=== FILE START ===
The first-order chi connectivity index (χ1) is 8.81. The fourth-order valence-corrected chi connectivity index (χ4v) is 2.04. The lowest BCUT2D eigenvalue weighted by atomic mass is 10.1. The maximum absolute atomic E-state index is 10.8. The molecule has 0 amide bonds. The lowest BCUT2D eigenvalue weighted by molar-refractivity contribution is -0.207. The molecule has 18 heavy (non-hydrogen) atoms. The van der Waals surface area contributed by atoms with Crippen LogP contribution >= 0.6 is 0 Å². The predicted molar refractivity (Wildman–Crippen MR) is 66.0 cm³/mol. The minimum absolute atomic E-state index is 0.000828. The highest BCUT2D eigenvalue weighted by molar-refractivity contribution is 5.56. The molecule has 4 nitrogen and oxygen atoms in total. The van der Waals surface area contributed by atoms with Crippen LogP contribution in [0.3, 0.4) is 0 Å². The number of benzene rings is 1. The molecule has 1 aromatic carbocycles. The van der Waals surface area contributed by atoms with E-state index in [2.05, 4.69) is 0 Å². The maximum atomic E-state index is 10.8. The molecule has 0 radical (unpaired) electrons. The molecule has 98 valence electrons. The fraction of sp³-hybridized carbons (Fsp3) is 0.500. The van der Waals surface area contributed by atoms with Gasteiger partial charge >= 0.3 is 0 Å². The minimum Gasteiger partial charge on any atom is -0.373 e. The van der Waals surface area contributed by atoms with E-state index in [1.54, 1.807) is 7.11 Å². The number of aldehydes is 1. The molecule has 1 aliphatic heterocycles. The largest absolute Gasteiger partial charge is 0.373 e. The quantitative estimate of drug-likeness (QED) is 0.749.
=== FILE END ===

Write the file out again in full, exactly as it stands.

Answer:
The first-order chi connectivity index (χ1) is 8.81. The fourth-order valence-corrected chi connectivity index (χ4v) is 2.04. The lowest BCUT2D eigenvalue weighted by atomic mass is 10.1. The maximum absolute atomic E-state index is 10.8. The molecule has 0 amide bonds. The lowest BCUT2D eigenvalue weighted by molar-refractivity contribution is -0.207. The molecule has 18 heavy (non-hydrogen) atoms. The van der Waals surface area contributed by atoms with Crippen LogP contribution >= 0.6 is 0 Å². The predicted molar refractivity (Wildman–Crippen MR) is 66.0 cm³/mol. The minimum absolute atomic E-state index is 0.000828. The highest BCUT2D eigenvalue weighted by molar-refractivity contribution is 5.56. The molecule has 4 nitrogen and oxygen atoms in total. The van der Waals surface area contributed by atoms with Crippen LogP contribution in [0.3, 0.4) is 0 Å². The number of benzene rings is 1. The molecule has 1 aromatic carbocycles. The van der Waals surface area contributed by atoms with E-state index in [2.05, 4.69) is 0 Å². The maximum atomic E-state index is 10.8. The molecule has 0 radical (unpaired) electrons. The molecule has 98 valence electrons. The fraction of sp³-hybridized carbons (Fsp3) is 0.500. The van der Waals surface area contributed by atoms with Gasteiger partial charge >= 0.3 is 0 Å². The minimum Gasteiger partial charge on any atom is -0.373 e. The van der Waals surface area contributed by atoms with E-state index in [1.54, 1.807) is 7.11 Å². The number of aldehydes is 1. The molecule has 1 aliphatic heterocycles. The largest absolute Gasteiger partial charge is 0.373 e. The quantitative estimate of drug-likeness (QED) is 0.749.